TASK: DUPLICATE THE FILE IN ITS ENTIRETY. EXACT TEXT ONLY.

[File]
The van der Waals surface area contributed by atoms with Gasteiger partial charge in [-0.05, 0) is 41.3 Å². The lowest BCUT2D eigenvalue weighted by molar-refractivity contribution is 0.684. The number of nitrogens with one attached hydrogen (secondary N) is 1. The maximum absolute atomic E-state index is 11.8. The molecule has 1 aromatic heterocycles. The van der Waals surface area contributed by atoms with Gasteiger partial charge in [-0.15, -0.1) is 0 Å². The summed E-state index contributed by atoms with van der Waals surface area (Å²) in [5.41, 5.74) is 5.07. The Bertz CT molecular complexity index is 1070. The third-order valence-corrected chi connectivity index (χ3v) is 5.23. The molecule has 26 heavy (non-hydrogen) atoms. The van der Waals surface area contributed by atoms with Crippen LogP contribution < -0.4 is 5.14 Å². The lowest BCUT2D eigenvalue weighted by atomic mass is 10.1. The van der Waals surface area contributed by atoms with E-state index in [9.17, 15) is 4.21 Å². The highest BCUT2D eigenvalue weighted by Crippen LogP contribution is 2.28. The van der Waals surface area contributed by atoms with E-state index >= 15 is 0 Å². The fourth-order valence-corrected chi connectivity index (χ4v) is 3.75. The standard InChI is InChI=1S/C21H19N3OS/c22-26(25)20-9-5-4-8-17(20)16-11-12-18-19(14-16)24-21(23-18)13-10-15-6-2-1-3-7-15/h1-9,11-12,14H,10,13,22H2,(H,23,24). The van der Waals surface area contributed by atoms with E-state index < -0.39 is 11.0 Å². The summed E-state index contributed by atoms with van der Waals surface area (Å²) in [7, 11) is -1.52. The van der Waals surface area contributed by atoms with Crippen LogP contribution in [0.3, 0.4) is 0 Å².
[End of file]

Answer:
The van der Waals surface area contributed by atoms with Gasteiger partial charge in [-0.05, 0) is 41.3 Å². The lowest BCUT2D eigenvalue weighted by molar-refractivity contribution is 0.684. The number of nitrogens with one attached hydrogen (secondary N) is 1. The maximum absolute atomic E-state index is 11.8. The molecule has 1 aromatic heterocycles. The van der Waals surface area contributed by atoms with Gasteiger partial charge in [-0.15, -0.1) is 0 Å². The summed E-state index contributed by atoms with van der Waals surface area (Å²) in [5.41, 5.74) is 5.07. The Bertz CT molecular complexity index is 1070. The third-order valence-corrected chi connectivity index (χ3v) is 5.23. The molecule has 26 heavy (non-hydrogen) atoms. The van der Waals surface area contributed by atoms with Crippen LogP contribution < -0.4 is 5.14 Å². The lowest BCUT2D eigenvalue weighted by atomic mass is 10.1. The van der Waals surface area contributed by atoms with E-state index in [9.17, 15) is 4.21 Å². The highest BCUT2D eigenvalue weighted by Crippen LogP contribution is 2.28. The van der Waals surface area contributed by atoms with E-state index >= 15 is 0 Å². The fourth-order valence-corrected chi connectivity index (χ4v) is 3.75. The standard InChI is InChI=1S/C21H19N3OS/c22-26(25)20-9-5-4-8-17(20)16-11-12-18-19(14-16)24-21(23-18)13-10-15-6-2-1-3-7-15/h1-9,11-12,14H,10,13,22H2,(H,23,24). The van der Waals surface area contributed by atoms with E-state index < -0.39 is 11.0 Å². The summed E-state index contributed by atoms with van der Waals surface area (Å²) in [7, 11) is -1.52. The van der Waals surface area contributed by atoms with Crippen LogP contribution in [0.3, 0.4) is 0 Å².